Being a rare candlestick pattern that doesn’t form that often, the bullish mat hold might have escaped the attention of most traders.
A bullish mat hold is a five candle candlestick pattern that forms in an ongoing uptrend, and signals that the trend will continue to be bullish. The first candle of the bullish mat hold is tall and positive and is followed by three small, negative candles. The last candle is big and bullish, and closes above the high of the pattern.
In this guide to the bullish mat hold candlestick pattern, you’ll learn how to identify a bullish mat hold, its meaning, and how to improve its accuracy for live trading.Let’s start!
Bullish Mat Hold Definition
The bullish mat hold consists of five candles, where the first and last candles are tall and bullish, while the three candles in between are small and bearish.Here are the exact conditions that have to be met for a bullish mat hold to form:
- The first candle is tall and positive, and forms in a bullish trendThe three following candles are bearish, and all close lower than the previous bar.The last candle is tall and bullish and manages to close above the high of the pattern.
The traditional interpretation is that a bullish mat hold is followed by a continuation of the bullish trend.
Bullish Mat Hold Vs Rising Three Methods
If you are familiar with the rising three methods candlestick pattern, you might be a bit confused by now. These two patterns are very similar, but there is one major difference.While the three middle candles of the rising three methods pattern need to be confined within the range of the first bullish candle, that’s not the case with the bullish mat hold. There the three bearish candles may very well be formed outside the first candle’s range.Below you see the two patterns and how they’re different from one another.
Bullish Mat Hold Meaning
All candlestick patterns tell us a unique story about the state of the market in which they formed. And as traders, we are very interested in understanding what really goes on in the market, to have a clue about where it might be headed next.Now, it might be impossible or close to impossible to know why a market performed certain moves as it did.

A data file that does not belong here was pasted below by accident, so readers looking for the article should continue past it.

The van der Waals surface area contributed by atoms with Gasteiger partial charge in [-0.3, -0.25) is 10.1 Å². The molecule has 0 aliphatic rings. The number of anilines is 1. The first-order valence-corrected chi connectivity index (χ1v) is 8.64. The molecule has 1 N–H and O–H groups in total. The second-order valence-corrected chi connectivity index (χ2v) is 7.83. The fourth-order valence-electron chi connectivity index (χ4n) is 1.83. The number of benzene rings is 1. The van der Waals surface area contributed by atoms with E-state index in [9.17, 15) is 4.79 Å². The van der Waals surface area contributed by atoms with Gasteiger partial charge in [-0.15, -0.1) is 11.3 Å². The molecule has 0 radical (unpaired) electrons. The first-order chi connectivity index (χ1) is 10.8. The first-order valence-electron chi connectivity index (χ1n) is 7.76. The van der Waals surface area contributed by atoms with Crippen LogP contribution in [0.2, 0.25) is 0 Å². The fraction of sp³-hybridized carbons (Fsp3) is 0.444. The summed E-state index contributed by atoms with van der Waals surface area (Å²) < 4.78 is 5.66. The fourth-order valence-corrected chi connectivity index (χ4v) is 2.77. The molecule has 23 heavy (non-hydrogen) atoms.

However, analyzing market action always is good practice for any trader. It’s a perfect way to get a better understanding of the market since you will start to note recurring patterns that might eventually be turned into trading strategies.In fact, this is how we work a lot ourselves. We often turn to visual charts to get new trading ideas, which is something we talk about more in our guide to building a trading strategyWhat does the Bullish Mat Hold Tell Us About the Market? Let’s now dissect the bullish mat hold, and see what it might be telling us!As the current market trend is positive, most traders and investors believe that prices are going to continue ascending.
Following this belief, the market forms the first positive candle of the bullish mat hold.However, having gone up for quite some time, the market is becoming overbought. Similarly, more and more market participants start to worry that a correction may be nearing, given the strong developments of the last period.As a result, more market participants try to get out of their positions, which leads to a flow of sell orders hitting the market. This leads to the forming of the following three bearish candles.Now, despite there having been a pullback, as a matter of fact, it didn’t become too serious. This injects new life into the bullish sentiment, which takes its chance to eject the market higher, forming the last, bullish candle.To conclude, the bullish mat hold is a story about an advancing market that performed a plain, ordinary pullback, before it went on to new heights.